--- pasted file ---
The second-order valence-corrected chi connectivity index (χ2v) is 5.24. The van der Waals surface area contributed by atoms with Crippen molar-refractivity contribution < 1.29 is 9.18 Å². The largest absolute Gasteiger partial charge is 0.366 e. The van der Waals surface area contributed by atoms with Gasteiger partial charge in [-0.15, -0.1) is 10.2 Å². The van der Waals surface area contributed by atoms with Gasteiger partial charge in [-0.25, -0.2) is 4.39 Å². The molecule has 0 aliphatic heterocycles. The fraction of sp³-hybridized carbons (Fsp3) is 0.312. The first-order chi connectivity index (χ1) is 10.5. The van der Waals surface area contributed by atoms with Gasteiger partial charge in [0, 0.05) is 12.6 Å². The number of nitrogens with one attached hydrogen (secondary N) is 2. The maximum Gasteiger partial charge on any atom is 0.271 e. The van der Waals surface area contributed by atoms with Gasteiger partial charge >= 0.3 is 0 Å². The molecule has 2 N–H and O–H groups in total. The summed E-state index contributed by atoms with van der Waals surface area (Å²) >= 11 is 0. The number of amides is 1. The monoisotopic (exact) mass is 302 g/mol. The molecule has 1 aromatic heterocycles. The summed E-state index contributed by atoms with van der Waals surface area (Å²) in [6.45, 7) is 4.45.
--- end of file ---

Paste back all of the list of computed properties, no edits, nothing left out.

The second-order valence-corrected chi connectivity index (χ2v) is 5.24. The van der Waals surface area contributed by atoms with Crippen molar-refractivity contribution < 1.29 is 9.18 Å². The largest absolute Gasteiger partial charge is 0.366 e. The van der Waals surface area contributed by atoms with Gasteiger partial charge in [-0.15, -0.1) is 10.2 Å². The van der Waals surface area contributed by atoms with Gasteiger partial charge in [-0.25, -0.2) is 4.39 Å². The molecule has 0 aliphatic heterocycles. The fraction of sp³-hybridized carbons (Fsp3) is 0.312. The first-order chi connectivity index (χ1) is 10.5. The van der Waals surface area contributed by atoms with Gasteiger partial charge in [0, 0.05) is 12.6 Å². The number of nitrogens with one attached hydrogen (secondary N) is 2. The maximum Gasteiger partial charge on any atom is 0.271 e. The van der Waals surface area contributed by atoms with Gasteiger partial charge >= 0.3 is 0 Å². The molecule has 2 N–H and O–H groups in total. The summed E-state index contributed by atoms with van der Waals surface area (Å²) >= 11 is 0. The number of amides is 1. The monoisotopic (exact) mass is 302 g/mol. The molecule has 1 aromatic heterocycles. The summed E-state index contributed by atoms with van der Waals surface area (Å²) in [6.45, 7) is 4.45.